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In defense of care packages and mandatory authenticators

If you read WoW.com with any regularity, you probably saw and read our pieces on Friday discussing some rather curious policies Blizzard has recently instituted. There are two in particular that I'd like to discuss further: The care package for hacked accounts and the possibility of mandatory authenticators.

First, how many of you have had your accounts stolen, or know someone that had theirs stolen? Chances are good every single person that reads this post will raise their hand to that question. The problem is not a small one. I'm in a rather large guild, and every few weeks someone has their account stolen and the little bits of our guild bank they have access to go with them. My large guild is also just one guild in a larger guild alliance which suffers the same problems. Every two weeks or so, someone I see online on a regular basis gets their account stolen.

This is only a small set of guilds on one server, and the problem is not unique to us. It's a problem you will find anywhere you go in WoW, so you can guarantee that every single day, hundreds of accounts are stolen. Each of these stolen accounts needs to be investigated, retrieved, and if everything turns out right, restored. Much like anything else in the world, this takes time. When you rush these things, you end up with the Martin Fury situation. As hilarious and intriguing as that was, it's not healthy for the game.

Plus, if that person you just restored is especially lacking in computer know-how, there is no guarantee they won't get their account stolen again the very next day after their restoration. Score one for the bad guys. Two stolen accounts for the price of one.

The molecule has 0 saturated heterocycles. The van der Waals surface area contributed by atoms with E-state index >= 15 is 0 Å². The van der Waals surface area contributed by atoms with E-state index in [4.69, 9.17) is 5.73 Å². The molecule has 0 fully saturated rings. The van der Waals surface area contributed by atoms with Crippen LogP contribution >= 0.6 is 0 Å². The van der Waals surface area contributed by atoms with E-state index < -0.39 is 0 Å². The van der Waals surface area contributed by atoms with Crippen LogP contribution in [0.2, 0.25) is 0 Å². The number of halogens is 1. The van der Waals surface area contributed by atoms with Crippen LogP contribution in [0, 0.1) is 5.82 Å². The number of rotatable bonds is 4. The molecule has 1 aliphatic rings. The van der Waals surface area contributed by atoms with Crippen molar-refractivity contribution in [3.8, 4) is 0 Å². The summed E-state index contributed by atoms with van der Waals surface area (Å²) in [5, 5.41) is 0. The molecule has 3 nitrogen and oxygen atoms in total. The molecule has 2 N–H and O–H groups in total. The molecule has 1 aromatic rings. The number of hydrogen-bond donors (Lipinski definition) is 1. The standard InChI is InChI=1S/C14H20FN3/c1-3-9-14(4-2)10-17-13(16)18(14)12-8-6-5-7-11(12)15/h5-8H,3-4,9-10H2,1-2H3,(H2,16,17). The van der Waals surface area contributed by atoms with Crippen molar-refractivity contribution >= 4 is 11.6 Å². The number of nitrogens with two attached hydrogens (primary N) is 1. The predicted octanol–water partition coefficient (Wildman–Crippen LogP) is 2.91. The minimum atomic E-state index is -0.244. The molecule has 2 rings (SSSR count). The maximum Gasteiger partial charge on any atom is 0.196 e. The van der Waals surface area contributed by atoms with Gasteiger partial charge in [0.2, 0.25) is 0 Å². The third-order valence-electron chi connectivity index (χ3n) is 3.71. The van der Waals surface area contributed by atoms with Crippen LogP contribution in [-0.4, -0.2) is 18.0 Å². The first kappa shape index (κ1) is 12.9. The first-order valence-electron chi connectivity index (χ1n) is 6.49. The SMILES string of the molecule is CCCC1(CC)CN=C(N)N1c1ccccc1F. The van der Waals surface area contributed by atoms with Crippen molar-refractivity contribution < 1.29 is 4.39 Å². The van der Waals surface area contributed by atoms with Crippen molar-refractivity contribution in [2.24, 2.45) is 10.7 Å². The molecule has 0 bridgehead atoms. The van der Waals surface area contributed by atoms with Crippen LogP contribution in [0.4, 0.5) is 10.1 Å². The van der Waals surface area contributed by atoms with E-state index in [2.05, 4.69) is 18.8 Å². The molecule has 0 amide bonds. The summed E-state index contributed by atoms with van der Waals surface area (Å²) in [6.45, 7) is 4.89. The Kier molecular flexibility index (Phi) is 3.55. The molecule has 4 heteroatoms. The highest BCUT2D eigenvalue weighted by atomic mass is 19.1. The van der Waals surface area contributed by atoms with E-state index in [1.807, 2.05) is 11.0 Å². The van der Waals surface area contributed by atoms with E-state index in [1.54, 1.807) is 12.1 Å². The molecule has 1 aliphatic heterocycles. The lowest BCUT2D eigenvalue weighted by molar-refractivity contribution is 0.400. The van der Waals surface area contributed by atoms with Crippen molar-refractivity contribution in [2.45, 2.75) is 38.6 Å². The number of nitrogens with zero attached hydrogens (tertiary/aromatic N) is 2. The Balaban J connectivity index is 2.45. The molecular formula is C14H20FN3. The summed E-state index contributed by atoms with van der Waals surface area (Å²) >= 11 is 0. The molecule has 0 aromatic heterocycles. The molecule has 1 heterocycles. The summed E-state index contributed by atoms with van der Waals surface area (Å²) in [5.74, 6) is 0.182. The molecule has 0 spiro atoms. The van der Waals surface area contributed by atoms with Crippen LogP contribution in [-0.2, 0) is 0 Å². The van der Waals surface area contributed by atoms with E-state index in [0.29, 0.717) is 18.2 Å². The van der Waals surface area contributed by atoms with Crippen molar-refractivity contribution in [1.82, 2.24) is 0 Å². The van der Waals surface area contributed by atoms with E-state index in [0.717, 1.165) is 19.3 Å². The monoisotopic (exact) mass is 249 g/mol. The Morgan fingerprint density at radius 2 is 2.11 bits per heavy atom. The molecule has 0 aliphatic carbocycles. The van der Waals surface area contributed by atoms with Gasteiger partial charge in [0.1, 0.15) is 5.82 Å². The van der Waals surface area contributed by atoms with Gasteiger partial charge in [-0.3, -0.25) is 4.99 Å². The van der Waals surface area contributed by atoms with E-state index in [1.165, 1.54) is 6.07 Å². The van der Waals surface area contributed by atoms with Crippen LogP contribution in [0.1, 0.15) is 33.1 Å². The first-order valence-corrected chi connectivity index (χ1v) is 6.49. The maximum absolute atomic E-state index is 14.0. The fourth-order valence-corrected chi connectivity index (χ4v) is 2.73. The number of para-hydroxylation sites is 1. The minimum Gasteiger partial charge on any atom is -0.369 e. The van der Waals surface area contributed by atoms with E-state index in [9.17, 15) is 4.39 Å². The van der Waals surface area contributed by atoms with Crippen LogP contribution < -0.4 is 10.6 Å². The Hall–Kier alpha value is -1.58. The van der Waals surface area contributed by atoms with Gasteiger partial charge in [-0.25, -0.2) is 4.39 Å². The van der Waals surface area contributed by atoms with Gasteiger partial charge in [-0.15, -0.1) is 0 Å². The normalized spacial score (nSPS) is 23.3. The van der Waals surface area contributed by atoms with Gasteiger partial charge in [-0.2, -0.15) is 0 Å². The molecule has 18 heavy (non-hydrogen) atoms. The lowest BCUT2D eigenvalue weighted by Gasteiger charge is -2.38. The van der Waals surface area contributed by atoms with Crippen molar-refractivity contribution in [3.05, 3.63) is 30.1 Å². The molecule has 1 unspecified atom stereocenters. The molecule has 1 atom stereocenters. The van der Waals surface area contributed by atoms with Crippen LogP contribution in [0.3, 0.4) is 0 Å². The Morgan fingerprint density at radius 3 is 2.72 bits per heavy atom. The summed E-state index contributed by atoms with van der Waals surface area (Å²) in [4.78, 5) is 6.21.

The Care Package

In many cases, after the care package policy was first implemented, Game Masters were offering players the care package and only informing them of the ability to do a full restore after they turned the original offer down. Since we've reported on this situation, the policy has been reiterated and it's been made clear that the intent is to offer both simultaneously, and let the player make their choice. With that clarified and reinforced, the policy is surprising, but not a wretched sleazy thing.

Remember that not all WoW players are people decked out in phat epic loot. WoW has a significant number of players still running around in greens, or even just leveling up for the very first time. Do these people really need full gear restores for their character(s)? This care package, for those players, could potentially be above and beyond what they had to begin with. For a player leveling for the first time, 2500g could easily purchase them a new set of gear on the auction house, pay their various mount/flight costs pre-epic flying, and then some. Not a bad deal for a couple days' worth of inconvenience, is it?

A full restoration for those characters with very little of value likely takes just as long as restoring an Icecrown Citadel geared raid tank that was nearing the gold cap. If those players in greens will accept the care package, that's a smaller number of characters in the restoration queue. With fewer players in the restoration queue, your raid's main tank will be restored faster and you can get back to grinding your face against Professor Putricide.

This care package policy is, overall, a good thing for the game. The problem only came in when it was being pitched incorrectly, making players believe they had to settle for a few badges and some gold instead of getting back the character that they (or their raid/guild) worked so hard on. How your message is communicated is everything.